It’s not that lens flares are inherently bad, it’s just they are so overused, and so basic. That artwork would have taken a proficient computer artist all of a minute to create, with no exaggeration. Of course that’s disappointing. What made them think our market is so different that we wouldn’t love the original US cover?

Complaints aside, there is a very neat website associated with this book, and it made me super happy to see other authors leaning the same direction and including a greater degree of content to accompany their books! Have a little click around 11/22/63 and see the awesome touches around the site!

~A

Crochet to the left!

Crochet to the right! I’ve been a busy little stitcher! And finally, a collection of projects has been completed, so now I can share photos of the crocheting that has kept me sane in between the madness of editing. Go ahead and click any of the images for a larger view!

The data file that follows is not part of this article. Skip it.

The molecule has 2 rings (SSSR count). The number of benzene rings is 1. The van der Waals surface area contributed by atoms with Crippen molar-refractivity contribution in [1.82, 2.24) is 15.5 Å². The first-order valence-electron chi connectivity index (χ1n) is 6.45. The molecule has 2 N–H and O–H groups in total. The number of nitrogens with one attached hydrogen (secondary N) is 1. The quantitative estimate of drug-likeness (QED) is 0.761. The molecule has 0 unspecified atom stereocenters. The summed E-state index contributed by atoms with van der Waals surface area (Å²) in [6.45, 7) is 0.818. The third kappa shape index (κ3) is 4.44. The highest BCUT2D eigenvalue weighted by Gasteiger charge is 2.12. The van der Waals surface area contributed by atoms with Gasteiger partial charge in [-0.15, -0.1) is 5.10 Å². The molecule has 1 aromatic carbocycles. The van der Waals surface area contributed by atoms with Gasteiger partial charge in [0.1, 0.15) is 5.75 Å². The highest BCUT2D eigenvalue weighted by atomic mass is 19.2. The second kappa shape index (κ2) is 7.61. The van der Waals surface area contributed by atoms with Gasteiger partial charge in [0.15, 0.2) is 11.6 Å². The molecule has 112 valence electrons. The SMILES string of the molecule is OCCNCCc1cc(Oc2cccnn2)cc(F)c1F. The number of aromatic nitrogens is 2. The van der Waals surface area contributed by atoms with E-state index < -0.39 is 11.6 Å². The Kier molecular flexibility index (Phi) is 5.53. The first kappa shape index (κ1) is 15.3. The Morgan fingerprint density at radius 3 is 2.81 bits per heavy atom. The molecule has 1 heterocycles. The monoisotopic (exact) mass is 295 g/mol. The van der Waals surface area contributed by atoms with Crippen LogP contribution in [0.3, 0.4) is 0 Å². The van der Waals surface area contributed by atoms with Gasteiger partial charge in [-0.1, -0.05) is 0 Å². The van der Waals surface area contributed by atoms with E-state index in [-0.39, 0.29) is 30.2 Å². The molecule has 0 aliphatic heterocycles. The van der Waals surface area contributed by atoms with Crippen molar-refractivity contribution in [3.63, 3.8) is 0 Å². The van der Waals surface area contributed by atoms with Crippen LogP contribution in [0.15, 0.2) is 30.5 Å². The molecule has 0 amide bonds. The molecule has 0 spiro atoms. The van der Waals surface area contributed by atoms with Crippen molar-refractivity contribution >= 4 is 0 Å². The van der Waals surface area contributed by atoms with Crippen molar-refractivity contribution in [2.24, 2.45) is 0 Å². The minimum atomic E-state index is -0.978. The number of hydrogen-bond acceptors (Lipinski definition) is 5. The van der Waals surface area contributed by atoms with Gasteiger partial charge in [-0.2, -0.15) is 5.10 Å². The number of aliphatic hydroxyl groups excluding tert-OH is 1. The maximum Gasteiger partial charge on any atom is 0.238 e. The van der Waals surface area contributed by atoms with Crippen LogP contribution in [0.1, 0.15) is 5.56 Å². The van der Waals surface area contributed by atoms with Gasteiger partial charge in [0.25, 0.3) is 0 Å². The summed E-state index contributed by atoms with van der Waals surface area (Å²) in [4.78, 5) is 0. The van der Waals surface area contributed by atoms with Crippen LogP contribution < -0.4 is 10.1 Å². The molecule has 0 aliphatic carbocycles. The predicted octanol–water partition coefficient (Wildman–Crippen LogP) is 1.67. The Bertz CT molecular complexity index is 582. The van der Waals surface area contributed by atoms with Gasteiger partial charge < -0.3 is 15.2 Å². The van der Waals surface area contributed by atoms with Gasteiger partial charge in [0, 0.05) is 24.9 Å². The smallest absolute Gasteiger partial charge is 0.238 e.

First, is a really super snuggly knee rug or baby blanket. The green yarn is very soft, bulky and fuzzy. This was made with a v-stitch, then just single crochet for the border in a lovely variegated blue yarn.

The next knee rug or baby blanket is made from pale and dark blue bamboo/cotton blended yarn, with a segment of grey yarn for contrast. It is SO soft and has a really nice weight to it. This is just a standard granny square pattern, repeated until I was out of the bamboo yarn.

Carrot baby set! This baby beanie was requested by a friend, made with cute little curly carrot leaves. I whipped up the little carroty shaped bib to go with it, because the idea was just too cute!

And lastly, for now, is the most ridiculously adorable thing I’ve ever made: a flopsie-eared bunny beanie. The pink yarn is very soft, with little glittery bits through it. I really love the brown and cream yarn. Honestly, brown is such a great colour for baby things, especially as it goes really well with bright, rainbow colours.